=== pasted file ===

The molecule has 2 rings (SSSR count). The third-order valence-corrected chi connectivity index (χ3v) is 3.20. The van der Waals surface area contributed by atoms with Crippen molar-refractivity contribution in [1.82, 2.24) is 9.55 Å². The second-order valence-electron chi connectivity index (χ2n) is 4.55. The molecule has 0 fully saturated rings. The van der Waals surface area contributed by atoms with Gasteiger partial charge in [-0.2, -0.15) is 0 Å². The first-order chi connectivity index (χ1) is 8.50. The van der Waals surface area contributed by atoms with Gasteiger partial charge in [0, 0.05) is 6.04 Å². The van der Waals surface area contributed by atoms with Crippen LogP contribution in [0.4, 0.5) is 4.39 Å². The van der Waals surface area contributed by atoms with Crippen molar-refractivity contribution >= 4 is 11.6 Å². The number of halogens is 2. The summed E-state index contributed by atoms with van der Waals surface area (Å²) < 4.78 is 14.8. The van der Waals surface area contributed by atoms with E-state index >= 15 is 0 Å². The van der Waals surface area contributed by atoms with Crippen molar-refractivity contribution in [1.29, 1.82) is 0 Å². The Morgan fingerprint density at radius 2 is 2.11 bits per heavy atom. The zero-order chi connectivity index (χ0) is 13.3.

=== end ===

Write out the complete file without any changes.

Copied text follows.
The molecule has 2 rings (SSSR count). The third-order valence-corrected chi connectivity index (χ3v) is 3.20. The van der Waals surface area contributed by atoms with Crippen molar-refractivity contribution in [1.82, 2.24) is 9.55 Å². The second-order valence-electron chi connectivity index (χ2n) is 4.55. The molecule has 0 fully saturated rings. The van der Waals surface area contributed by atoms with Gasteiger partial charge in [-0.2, -0.15) is 0 Å². The first-order chi connectivity index (χ1) is 8.50. The van der Waals surface area contributed by atoms with Gasteiger partial charge in [0, 0.05) is 6.04 Å². The van der Waals surface area contributed by atoms with Crippen LogP contribution in [0.4, 0.5) is 4.39 Å². The van der Waals surface area contributed by atoms with Crippen molar-refractivity contribution >= 4 is 11.6 Å². The number of halogens is 2. The summed E-state index contributed by atoms with van der Waals surface area (Å²) < 4.78 is 14.8. The van der Waals surface area contributed by atoms with E-state index >= 15 is 0 Å². The van der Waals surface area contributed by atoms with Crippen molar-refractivity contribution in [1.29, 1.82) is 0 Å². The Morgan fingerprint density at radius 2 is 2.11 bits per heavy atom. The zero-order chi connectivity index (χ0) is 13.3.